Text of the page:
Summary: God brings us into his church to be built into something that will proclaim his glory to the world, his mighty acts in the way we live together.

Picture a team of stonemasons, preparing to build a great temple; perhaps it’s the replacement for Solomon’s temple that was destroyed by the armies of Babylon. They pick up all the stones that look the right shape to fit into the wall of a building and put them in a pile, ready to use later. Every now and then, though, they find one that’s been broken off in such a way that it’s too crooked to use in a wall. Those ones they cast aside. But then when the construction begins the master builder comes along and sorts through the rejects to find a stone that’s just the right shape to form the cornerstone of the foundation. This is the stone that the rest of the building will be aligned with. It’s the critical stone in the foundation because everything else gets it’s alignment from it.

It’s a great story isn’t it? The reject that becomes the most valuable member. There’s something there that appeals to our Australian love of the underdog, isn’t there? And I guess it’s something we all dream about. Going into an op shop, as I do every now and then, and discovering some treasure - not that I ever do - though I did get a coffee plunger for $2 the other day. But of course this isn’t a picture of some everyday occurrence. No, Peter here is talking about the spiritual temple of God: the replacement for Solomon’s temple, yes, but a spiritual replacement. And notice what he says about it.

The Foundation of the Temple

First of all, what’s the foundation, the cornerstone of this new temple? Well it’s Jesus Christ isn’t it? Jesus was rejected by those he came to speak to, by the leaders of his own people in fact. He was put to death by them, but God had chosen him to form the foundation of this new spiritual temple. He’s the living stone that’ll begin the process of building a living temple for God. And he wasn’t just chosen, he was precious in God’s sight. He appeared to be a reject but in fact he was the most precious treasure you could imagine.

But notice that this isn’t just about Jesus either. It’s also about us. What does he say? He says: “Come to him.” “Come to Jesus.” Why? Why are we called to come to Jesus? We’re called to come to him so we too can become part of the temple of God. He describes us as living stones as well, just like Jesus. This is a temple that will have a life of it’s own, that will grow and grow in strength and stature.

But there’s something else in this picture of a new Temple of God. We discover that we actually have two different parts to play in the growth of this temple.

Building Blocks

First of all we’re the building blocks that form the structure of the building. The church is nothing if it doesn’t have you and me to hold it up. You may have seen the old notice board proverb “CH__CH is nothing without UR in it”. If you’re old enough you might remember the show “Yes, Minister!” You’ll recall that it was set around the work of the UK Minister for Administrative Affairs and I remember one episode when a new hospital had just been built and the Departmental Secretary was asked how the new hospital was functioning. His answer was that it was going fabulously. When asked what was the secret to this success he pointed out that they didn’t have any patients yet. Hospitals work much better when there aren’t any patients. Well, you might think the same thing is true for a church. There’d certainly be fewer problems if we didn’t have any people in the church, that’s for sure! But it wouldn’t be much of a church would it? In fact it wouldn’t be a church at all. No, the church is the people. We are the living stones, being built into a living temple, a place where people can come to encounter God.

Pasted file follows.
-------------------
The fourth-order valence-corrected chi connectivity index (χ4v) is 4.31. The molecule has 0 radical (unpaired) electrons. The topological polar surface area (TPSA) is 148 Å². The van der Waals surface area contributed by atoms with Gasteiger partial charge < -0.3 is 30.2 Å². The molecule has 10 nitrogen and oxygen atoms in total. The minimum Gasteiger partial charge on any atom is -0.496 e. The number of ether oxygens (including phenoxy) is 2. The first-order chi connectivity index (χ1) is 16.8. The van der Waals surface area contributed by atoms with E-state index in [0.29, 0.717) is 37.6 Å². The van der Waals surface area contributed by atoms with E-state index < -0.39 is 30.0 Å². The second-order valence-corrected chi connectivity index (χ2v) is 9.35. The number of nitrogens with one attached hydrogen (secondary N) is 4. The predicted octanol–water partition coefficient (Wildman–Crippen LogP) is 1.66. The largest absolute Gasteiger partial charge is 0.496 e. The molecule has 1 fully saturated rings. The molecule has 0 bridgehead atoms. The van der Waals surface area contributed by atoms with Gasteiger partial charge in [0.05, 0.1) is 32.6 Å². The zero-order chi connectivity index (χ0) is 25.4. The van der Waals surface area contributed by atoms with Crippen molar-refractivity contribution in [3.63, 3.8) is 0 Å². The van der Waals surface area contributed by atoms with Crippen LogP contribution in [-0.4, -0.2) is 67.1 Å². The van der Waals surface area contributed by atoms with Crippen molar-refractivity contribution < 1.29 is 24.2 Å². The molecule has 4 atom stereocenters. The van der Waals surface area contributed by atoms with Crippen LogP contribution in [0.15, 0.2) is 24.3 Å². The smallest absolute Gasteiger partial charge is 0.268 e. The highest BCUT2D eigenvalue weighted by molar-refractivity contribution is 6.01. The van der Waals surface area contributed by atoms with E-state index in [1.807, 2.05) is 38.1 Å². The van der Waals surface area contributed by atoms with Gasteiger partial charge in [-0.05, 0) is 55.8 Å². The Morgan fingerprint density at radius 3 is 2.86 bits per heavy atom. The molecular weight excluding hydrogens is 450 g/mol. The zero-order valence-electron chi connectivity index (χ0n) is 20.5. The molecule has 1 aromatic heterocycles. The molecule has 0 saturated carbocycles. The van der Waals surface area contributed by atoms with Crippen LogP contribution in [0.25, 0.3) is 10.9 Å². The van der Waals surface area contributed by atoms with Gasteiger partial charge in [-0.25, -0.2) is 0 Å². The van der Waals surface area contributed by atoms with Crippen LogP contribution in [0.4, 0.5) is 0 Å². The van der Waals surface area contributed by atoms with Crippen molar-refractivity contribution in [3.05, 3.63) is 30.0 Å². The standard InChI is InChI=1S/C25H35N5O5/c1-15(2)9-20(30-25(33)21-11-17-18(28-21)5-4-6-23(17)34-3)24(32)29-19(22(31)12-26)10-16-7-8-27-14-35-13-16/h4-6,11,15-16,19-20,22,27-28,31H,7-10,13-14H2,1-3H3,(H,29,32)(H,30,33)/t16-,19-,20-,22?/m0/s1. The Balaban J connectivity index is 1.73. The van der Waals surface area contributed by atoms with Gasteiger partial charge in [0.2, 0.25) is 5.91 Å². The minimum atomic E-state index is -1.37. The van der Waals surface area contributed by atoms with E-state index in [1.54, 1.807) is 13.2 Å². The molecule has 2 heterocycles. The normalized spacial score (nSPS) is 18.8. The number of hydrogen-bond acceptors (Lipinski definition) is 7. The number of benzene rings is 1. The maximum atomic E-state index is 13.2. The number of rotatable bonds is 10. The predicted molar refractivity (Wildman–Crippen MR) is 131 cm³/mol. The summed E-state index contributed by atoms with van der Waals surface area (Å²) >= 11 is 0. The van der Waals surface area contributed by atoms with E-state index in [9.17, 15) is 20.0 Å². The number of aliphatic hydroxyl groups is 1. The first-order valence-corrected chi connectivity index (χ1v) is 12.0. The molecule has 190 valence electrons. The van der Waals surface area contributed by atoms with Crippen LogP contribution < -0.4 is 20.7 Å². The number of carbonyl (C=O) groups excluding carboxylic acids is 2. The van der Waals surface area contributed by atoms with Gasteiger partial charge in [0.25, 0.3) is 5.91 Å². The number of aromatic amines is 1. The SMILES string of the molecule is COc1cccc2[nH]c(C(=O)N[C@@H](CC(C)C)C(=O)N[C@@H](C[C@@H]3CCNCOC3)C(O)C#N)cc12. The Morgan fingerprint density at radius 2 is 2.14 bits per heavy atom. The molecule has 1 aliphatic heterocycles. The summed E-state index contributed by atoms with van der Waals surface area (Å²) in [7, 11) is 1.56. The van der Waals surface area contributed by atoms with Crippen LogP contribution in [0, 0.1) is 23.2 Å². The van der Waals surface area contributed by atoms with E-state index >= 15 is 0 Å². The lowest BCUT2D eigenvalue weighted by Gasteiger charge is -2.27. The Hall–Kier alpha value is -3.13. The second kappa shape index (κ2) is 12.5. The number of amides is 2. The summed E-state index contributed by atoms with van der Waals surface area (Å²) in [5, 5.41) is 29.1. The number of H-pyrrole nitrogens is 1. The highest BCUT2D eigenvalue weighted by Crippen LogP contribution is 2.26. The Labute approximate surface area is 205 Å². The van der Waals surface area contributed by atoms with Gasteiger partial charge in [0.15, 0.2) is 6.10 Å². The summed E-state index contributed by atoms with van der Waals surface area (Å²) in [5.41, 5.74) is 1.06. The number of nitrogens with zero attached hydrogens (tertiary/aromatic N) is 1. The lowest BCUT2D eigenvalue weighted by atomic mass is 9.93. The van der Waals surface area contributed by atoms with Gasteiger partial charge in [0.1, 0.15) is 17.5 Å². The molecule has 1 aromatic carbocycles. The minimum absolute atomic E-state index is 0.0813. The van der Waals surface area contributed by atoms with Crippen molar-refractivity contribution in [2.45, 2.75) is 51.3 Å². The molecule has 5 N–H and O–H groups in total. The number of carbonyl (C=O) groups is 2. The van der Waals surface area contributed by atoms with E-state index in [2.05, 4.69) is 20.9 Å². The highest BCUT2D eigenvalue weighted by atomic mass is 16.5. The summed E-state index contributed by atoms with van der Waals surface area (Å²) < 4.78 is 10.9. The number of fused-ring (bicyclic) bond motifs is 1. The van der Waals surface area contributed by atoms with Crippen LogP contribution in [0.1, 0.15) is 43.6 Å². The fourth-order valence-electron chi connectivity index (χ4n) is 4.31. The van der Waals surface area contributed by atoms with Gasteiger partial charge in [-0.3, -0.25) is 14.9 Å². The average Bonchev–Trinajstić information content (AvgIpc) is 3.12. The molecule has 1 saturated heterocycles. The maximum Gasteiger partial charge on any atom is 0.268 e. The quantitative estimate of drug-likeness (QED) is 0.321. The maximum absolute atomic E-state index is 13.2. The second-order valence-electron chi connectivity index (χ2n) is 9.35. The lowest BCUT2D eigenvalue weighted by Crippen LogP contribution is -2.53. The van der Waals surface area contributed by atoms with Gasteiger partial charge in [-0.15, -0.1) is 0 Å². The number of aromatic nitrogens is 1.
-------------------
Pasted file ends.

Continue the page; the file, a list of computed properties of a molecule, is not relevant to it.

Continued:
Our task as building blocks of the temple is to bind together in unity to create a strong and stable structure. We’re living stones which means we need to keep growing, not in size but in strength, in maturity, so the bonds we have with one another become stronger and stronger as time goes on.


But having said that, we need to be careful how we understand all this. It’s all too easy to hear what I just said and still think of a physical building. Where is this place where people can come to encounter God? Is it this building here? Well, it might be when we’re here meeting together. Our weekly meeting to praise God, to hear from his word, to give him our corporate worship is a vital place where people will meet God. But equally they’ll encounter God when they encounter us. Do you see that next bit. Let yourselves be built into a spiritual house, to be a holy priesthood. The priests are those who stand between God and people. They’re the ones who bring God’s word to the people on behalf of God and who offer sacrifices to God on behalf of the people. So one of our roles as God’s people is to bring God’s word to those around us. To share the gospel with people. To introduce God to those who don’t know him.

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